Dental Tribune USA

Controlling tissue contours with a prosthetically driven approach to implant dentistry

By Timothy F. Kosinski, USA
June 25, 2014

With continual improvements in the design and production of implant systems and restorative components, the consistent results, predictability and long-term prognosis offered by implant therapy is making the treatment an increasingly popular technique for replacing missing teeth. The esthetics, durability and precise customization offered by modern prosthetic components enable clinicians to provide ideal final restorations their patients can depend on.

For the best results and maximum efficiency, implant therapy should be approached comprehensively, with the final result visualized from the outset. Technology has advanced to the point where smile design, emergence profile and margins can be established prior to any surgical intervention, giving clinicians a clear picture of the optimal prosthetic outcome that can be carried through each phase of treatment.

The Inclusive Tooth Replacement System (Glidewell Laboratories, Newport Beach, Calif.) simplifies this approach by providing everything needed for an implant case in a single package, building toward the final restoration with patient-specific components that begin shaping the patient’s soft-tissue contours immediately following surgery.

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Experienced dental technicians use the latest in CAD/CAM technology to design custom abutments that sculpt the gingival contours during the healing phase, setting up a smooth, predictable transition to the final custom abutment and crown.

Until recently, surgical placement of the implant was the primary concern. Improvements in dental implant design have led to better initial stability and less crestal bone loss over time. While positioning and angulating are crucial, achieving the most esthetic final result possible is also now of paramount importance if seeking to meet or exceed patient expectations.

The Inclusive Tooth Replacement System takes significant strides in facilitating the creation of superior, more predictable esthetics. With the optimal emergence profile driving the design process, clinicians now have the necessary tools to manage soft-tissue contours with custom components that approximate the root design and structural anatomy of a natural tooth.

The case that follows illustrates how an all-inclusive, prosthetically driven treatment protocol assists the clinician in achieving an excellent clinical outcome while streamlining the surgical and restorative phases of treatment.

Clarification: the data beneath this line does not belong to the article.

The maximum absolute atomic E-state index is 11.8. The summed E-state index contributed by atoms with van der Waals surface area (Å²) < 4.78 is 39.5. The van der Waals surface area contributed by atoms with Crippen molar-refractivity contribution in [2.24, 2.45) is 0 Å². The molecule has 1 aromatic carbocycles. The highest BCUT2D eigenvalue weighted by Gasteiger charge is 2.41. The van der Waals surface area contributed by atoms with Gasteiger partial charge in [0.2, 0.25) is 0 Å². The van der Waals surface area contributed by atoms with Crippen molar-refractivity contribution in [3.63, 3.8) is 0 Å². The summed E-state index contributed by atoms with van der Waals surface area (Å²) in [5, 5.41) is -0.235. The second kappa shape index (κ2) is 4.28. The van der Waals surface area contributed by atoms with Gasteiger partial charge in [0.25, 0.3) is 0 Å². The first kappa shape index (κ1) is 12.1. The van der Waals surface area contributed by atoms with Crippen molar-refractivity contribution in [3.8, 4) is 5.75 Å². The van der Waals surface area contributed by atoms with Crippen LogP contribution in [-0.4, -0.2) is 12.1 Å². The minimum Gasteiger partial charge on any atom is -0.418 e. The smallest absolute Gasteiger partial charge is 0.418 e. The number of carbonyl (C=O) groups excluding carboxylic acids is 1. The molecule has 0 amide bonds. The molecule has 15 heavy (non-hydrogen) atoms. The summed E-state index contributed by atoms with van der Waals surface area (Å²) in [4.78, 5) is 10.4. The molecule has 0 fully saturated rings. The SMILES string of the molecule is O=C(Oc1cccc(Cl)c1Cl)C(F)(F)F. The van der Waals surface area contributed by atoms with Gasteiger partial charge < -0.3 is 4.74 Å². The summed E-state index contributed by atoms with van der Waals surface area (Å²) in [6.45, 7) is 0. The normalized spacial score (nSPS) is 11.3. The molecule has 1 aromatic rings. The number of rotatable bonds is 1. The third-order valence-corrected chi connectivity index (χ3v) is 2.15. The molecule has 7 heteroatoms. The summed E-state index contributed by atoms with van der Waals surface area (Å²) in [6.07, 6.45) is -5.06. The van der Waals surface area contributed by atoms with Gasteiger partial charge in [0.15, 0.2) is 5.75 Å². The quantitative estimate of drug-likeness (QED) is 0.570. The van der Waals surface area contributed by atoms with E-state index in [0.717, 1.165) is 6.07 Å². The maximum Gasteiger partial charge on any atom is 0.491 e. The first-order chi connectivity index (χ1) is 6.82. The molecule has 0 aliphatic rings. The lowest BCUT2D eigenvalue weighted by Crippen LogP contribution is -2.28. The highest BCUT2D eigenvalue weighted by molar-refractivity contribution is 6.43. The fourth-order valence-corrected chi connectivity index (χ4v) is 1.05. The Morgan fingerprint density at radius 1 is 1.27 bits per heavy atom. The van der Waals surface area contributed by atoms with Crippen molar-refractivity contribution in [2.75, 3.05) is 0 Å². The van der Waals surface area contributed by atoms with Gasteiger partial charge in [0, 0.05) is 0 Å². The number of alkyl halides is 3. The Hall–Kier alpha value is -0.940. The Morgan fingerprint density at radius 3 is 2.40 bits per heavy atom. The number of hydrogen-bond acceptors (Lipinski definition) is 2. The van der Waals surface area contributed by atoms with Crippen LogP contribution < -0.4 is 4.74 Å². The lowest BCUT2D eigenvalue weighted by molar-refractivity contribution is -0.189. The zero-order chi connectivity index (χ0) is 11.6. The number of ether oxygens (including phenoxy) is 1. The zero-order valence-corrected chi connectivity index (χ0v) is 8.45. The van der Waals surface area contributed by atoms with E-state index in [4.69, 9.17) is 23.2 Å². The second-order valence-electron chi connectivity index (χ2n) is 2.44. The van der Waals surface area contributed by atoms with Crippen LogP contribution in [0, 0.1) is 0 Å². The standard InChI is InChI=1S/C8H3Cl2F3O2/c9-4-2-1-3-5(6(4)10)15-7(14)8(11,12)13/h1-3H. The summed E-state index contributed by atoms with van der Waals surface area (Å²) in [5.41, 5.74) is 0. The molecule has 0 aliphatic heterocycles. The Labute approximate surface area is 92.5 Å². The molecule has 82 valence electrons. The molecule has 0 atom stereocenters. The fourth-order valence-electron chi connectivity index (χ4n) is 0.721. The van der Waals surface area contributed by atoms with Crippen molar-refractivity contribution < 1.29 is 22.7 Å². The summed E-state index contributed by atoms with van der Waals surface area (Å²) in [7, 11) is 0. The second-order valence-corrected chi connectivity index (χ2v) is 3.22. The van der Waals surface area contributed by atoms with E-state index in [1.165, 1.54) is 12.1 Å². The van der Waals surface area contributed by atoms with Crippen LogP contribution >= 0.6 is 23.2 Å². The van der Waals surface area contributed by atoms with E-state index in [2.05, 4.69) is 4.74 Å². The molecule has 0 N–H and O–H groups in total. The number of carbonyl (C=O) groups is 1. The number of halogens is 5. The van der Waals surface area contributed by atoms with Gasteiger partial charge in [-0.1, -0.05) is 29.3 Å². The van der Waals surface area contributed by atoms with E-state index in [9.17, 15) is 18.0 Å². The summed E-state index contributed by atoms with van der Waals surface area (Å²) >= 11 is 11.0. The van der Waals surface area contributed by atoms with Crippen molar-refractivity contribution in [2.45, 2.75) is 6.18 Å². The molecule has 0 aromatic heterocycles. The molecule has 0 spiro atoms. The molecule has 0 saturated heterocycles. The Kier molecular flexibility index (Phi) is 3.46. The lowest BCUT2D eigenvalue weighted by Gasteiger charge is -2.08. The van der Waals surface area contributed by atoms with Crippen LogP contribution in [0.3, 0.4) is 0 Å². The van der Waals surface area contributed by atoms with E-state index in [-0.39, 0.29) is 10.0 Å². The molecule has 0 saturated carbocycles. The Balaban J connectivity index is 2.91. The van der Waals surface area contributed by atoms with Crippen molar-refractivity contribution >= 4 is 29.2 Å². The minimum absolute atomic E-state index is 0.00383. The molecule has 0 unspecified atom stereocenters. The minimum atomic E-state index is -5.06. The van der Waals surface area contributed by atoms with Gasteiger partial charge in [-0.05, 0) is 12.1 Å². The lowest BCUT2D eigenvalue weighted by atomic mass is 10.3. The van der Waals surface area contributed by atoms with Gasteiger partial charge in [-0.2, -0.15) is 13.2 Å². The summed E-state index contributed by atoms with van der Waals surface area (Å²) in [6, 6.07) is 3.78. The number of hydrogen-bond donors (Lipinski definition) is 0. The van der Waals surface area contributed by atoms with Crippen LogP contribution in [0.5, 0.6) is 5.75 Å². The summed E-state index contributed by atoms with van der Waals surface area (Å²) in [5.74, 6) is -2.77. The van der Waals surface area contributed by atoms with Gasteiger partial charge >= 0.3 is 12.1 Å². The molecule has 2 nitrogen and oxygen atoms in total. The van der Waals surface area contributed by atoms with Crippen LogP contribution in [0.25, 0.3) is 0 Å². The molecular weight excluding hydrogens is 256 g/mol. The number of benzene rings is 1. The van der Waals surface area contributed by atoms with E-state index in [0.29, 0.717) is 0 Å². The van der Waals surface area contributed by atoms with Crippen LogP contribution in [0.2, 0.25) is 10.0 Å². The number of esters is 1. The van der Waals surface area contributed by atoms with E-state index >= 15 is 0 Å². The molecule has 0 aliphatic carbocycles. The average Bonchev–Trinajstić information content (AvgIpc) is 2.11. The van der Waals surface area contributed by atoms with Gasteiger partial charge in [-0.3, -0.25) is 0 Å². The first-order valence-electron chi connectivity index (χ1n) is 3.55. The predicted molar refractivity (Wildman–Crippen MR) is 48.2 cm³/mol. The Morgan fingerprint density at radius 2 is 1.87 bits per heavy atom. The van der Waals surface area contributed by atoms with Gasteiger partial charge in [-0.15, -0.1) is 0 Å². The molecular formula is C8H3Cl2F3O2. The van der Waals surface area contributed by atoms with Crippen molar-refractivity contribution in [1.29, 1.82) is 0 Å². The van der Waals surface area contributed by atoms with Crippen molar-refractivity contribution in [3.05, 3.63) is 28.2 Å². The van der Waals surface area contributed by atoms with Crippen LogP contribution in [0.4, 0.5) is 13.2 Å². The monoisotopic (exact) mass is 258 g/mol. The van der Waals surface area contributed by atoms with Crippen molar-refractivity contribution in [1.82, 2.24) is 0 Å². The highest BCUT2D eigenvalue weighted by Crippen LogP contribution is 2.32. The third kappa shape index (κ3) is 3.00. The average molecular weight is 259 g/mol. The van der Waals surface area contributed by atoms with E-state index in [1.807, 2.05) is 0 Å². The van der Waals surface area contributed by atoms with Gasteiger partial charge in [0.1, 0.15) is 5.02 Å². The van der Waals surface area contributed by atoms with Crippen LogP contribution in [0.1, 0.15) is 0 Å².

Because the case involves the replacement of a central incisor in the anterior, where creating an ideal emergence profile is especially important, the esthetic benefits of this approach are particularly evident.

Case report

A 55-year-old female presented with a fractured maxillary left central incisor (Fig. 1).

After careful intraoral and radiographic examination, it was determined that an implant could be predictably placed in the bone without complication. The primary goal was for the ultimate emergence profile of the final restoration to match that of the natural tooth being replaced and that of the adjacent central incisor.

A flapless surgical protocol was selected to retain as much gingival tissue as possible. The laboratory produced a surgical stent to assist with the initial orientation of the pilot drill. A radiograph was taken to ensure proper mesial-distal positioning and equal spacing between the adjacent natural teeth. Once proper angulation was verified, typical implant techniques were used.

Treatment began with the atraumatic extraction of the root. Maintaining the facial plate of bone was critical to facilitating optimal tissue healing and allowed for flapless placement of the dental implant.

Digital radiographs were used before, during and after surgery to ensure ideal implant angulation and depth. A pilot drill established the desired depth, and the apex of the implant was safely and effectively positioned in line with the roots of the adjacent teeth.

Following implant placement, the choice was made to not immediately load the implant with a transitional crown because sufficient primary stability was not achieved.

The custom healing abutment was placed (Fig. 2), and because the tooth being replaced was in the esthetic zone a removable partial denture was used as a transitional appliance.

The custom contours of the healing abutment effectively managed the patient’s soft tissue. For added esthetics, the maxillary right central incisor crown was replaced following preparation.

Upon completion of the healing phase, ideal gingival contours were evident (Fig. 3), which made delivery of the final restoration a smooth endeavor that was comfortable for the patient and required no chairside adjustments (Fig. 4).

Conclusion

As demonstrated by the natural margins, soft-tissue contours and emergence profile achieved in this case, a prosthetically driven approach to implant dentistry provides excellent clinical outcomes. Visualizing the final restoration from diagnosis and treatment planning through delivery of the final abutment and crown helps to ensure a predictable result.

The Inclusive Tooth Replacement System simplifies this approach by harnessing patient-specific tissue contouring and an all-inclusive clinical protocol to guide cases toward a functional and esthetic conclusion, with each step of the restorative process setting up the next for success.

(This article was published in today, Chicago Midwinter Meeting, Vol. 7, No. 3)

 

 

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